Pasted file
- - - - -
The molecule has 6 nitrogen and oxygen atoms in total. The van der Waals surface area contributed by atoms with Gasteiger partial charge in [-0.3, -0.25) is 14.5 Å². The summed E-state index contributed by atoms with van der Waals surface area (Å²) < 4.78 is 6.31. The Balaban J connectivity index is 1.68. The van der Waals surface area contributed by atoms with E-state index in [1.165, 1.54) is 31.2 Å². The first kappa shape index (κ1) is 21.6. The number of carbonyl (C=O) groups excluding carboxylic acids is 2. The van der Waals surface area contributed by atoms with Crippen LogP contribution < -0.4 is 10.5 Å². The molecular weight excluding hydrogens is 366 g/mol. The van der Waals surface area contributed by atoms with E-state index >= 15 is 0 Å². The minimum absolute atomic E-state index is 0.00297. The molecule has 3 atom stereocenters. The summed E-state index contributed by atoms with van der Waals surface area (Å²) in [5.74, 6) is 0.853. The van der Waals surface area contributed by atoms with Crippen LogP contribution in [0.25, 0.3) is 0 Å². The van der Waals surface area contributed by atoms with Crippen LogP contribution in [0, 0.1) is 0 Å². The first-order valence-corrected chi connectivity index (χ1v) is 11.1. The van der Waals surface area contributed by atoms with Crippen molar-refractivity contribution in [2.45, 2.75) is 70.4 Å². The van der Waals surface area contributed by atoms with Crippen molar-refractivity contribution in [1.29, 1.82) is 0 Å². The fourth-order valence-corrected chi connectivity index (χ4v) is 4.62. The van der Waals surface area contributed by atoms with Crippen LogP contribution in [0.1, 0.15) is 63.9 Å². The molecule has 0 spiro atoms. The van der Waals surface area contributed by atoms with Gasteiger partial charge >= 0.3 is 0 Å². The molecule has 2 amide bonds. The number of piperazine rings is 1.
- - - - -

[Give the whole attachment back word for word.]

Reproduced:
The molecule has 6 nitrogen and oxygen atoms in total. The van der Waals surface area contributed by atoms with Gasteiger partial charge in [-0.3, -0.25) is 14.5 Å². The summed E-state index contributed by atoms with van der Waals surface area (Å²) < 4.78 is 6.31. The Balaban J connectivity index is 1.68. The van der Waals surface area contributed by atoms with E-state index in [1.165, 1.54) is 31.2 Å². The first kappa shape index (κ1) is 21.6. The number of carbonyl (C=O) groups excluding carboxylic acids is 2. The van der Waals surface area contributed by atoms with Crippen LogP contribution < -0.4 is 10.5 Å². The molecular weight excluding hydrogens is 366 g/mol. The van der Waals surface area contributed by atoms with E-state index >= 15 is 0 Å². The minimum absolute atomic E-state index is 0.00297. The molecule has 3 atom stereocenters. The summed E-state index contributed by atoms with van der Waals surface area (Å²) in [5.74, 6) is 0.853. The van der Waals surface area contributed by atoms with Crippen LogP contribution in [0.25, 0.3) is 0 Å². The van der Waals surface area contributed by atoms with Crippen LogP contribution in [0, 0.1) is 0 Å². The first-order valence-corrected chi connectivity index (χ1v) is 11.1. The van der Waals surface area contributed by atoms with Crippen molar-refractivity contribution in [2.45, 2.75) is 70.4 Å². The van der Waals surface area contributed by atoms with Crippen molar-refractivity contribution in [1.29, 1.82) is 0 Å². The fourth-order valence-corrected chi connectivity index (χ4v) is 4.62. The van der Waals surface area contributed by atoms with Crippen LogP contribution in [0.1, 0.15) is 63.9 Å². The molecule has 0 spiro atoms. The van der Waals surface area contributed by atoms with Gasteiger partial charge >= 0.3 is 0 Å². The molecule has 2 amide bonds. The number of piperazine rings is 1.